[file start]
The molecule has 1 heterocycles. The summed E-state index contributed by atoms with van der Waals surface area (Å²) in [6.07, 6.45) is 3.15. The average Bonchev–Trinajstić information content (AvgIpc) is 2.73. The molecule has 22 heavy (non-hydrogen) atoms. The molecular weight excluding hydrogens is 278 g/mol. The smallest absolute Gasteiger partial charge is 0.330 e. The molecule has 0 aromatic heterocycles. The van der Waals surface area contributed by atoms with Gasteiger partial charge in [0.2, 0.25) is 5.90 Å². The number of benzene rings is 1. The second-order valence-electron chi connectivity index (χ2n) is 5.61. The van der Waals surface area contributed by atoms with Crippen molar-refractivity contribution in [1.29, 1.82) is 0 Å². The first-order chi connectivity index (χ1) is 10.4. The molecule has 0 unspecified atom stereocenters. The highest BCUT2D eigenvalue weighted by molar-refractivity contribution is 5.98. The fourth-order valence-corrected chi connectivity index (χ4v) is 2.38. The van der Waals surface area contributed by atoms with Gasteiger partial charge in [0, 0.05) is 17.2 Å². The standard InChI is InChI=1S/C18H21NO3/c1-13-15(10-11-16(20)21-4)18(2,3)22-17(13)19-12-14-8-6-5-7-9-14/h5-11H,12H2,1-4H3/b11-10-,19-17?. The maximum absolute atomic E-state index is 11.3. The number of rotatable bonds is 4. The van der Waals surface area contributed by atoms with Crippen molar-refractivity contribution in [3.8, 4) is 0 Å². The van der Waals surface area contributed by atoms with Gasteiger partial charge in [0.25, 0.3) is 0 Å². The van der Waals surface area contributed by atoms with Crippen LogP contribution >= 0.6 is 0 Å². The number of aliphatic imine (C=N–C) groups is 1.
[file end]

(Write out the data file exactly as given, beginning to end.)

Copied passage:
The molecule has 1 heterocycles. The summed E-state index contributed by atoms with van der Waals surface area (Å²) in [6.07, 6.45) is 3.15. The average Bonchev–Trinajstić information content (AvgIpc) is 2.73. The molecule has 22 heavy (non-hydrogen) atoms. The molecular weight excluding hydrogens is 278 g/mol. The smallest absolute Gasteiger partial charge is 0.330 e. The molecule has 0 aromatic heterocycles. The van der Waals surface area contributed by atoms with Gasteiger partial charge in [0.2, 0.25) is 5.90 Å². The number of benzene rings is 1. The second-order valence-electron chi connectivity index (χ2n) is 5.61. The van der Waals surface area contributed by atoms with Crippen molar-refractivity contribution in [1.29, 1.82) is 0 Å². The first-order chi connectivity index (χ1) is 10.4. The molecule has 0 unspecified atom stereocenters. The highest BCUT2D eigenvalue weighted by molar-refractivity contribution is 5.98. The fourth-order valence-corrected chi connectivity index (χ4v) is 2.38. The van der Waals surface area contributed by atoms with Gasteiger partial charge in [0, 0.05) is 17.2 Å². The standard InChI is InChI=1S/C18H21NO3/c1-13-15(10-11-16(20)21-4)18(2,3)22-17(13)19-12-14-8-6-5-7-9-14/h5-11H,12H2,1-4H3/b11-10-,19-17?. The maximum absolute atomic E-state index is 11.3. The number of rotatable bonds is 4. The van der Waals surface area contributed by atoms with Crippen molar-refractivity contribution in [3.8, 4) is 0 Å². The van der Waals surface area contributed by atoms with Gasteiger partial charge in [0.25, 0.3) is 0 Å². The van der Waals surface area contributed by atoms with Crippen LogP contribution >= 0.6 is 0 Å². The number of aliphatic imine (C=N–C) groups is 1.